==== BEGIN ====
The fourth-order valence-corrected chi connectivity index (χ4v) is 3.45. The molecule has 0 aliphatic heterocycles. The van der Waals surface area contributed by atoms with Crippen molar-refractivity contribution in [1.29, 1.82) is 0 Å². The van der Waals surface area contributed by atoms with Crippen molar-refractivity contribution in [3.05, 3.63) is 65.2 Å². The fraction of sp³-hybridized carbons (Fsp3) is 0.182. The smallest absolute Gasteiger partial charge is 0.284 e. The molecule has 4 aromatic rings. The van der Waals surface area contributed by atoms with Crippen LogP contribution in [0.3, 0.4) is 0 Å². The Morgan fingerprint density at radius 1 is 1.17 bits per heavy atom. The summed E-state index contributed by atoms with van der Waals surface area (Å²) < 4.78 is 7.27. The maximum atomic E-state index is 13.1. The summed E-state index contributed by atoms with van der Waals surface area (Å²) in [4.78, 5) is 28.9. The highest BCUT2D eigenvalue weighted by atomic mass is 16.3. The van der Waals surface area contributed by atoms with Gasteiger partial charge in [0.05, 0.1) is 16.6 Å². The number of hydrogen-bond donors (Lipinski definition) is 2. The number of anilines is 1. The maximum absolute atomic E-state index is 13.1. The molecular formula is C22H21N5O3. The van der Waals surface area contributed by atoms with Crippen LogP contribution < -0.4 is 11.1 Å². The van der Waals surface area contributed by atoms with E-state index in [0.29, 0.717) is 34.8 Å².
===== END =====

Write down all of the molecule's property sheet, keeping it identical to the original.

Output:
The fourth-order valence-corrected chi connectivity index (χ4v) is 3.45. The molecule has 0 aliphatic heterocycles. The van der Waals surface area contributed by atoms with Crippen molar-refractivity contribution in [1.29, 1.82) is 0 Å². The van der Waals surface area contributed by atoms with Crippen molar-refractivity contribution in [3.05, 3.63) is 65.2 Å². The fraction of sp³-hybridized carbons (Fsp3) is 0.182. The smallest absolute Gasteiger partial charge is 0.284 e. The molecule has 4 aromatic rings. The van der Waals surface area contributed by atoms with Crippen LogP contribution in [0.3, 0.4) is 0 Å². The Morgan fingerprint density at radius 1 is 1.17 bits per heavy atom. The summed E-state index contributed by atoms with van der Waals surface area (Å²) < 4.78 is 7.27. The maximum atomic E-state index is 13.1. The summed E-state index contributed by atoms with van der Waals surface area (Å²) in [4.78, 5) is 28.9. The highest BCUT2D eigenvalue weighted by atomic mass is 16.3. The van der Waals surface area contributed by atoms with Gasteiger partial charge in [0.05, 0.1) is 16.6 Å². The number of hydrogen-bond donors (Lipinski definition) is 2. The number of anilines is 1. The maximum absolute atomic E-state index is 13.1. The molecular formula is C22H21N5O3. The van der Waals surface area contributed by atoms with Crippen LogP contribution < -0.4 is 11.1 Å². The van der Waals surface area contributed by atoms with E-state index in [0.29, 0.717) is 34.8 Å².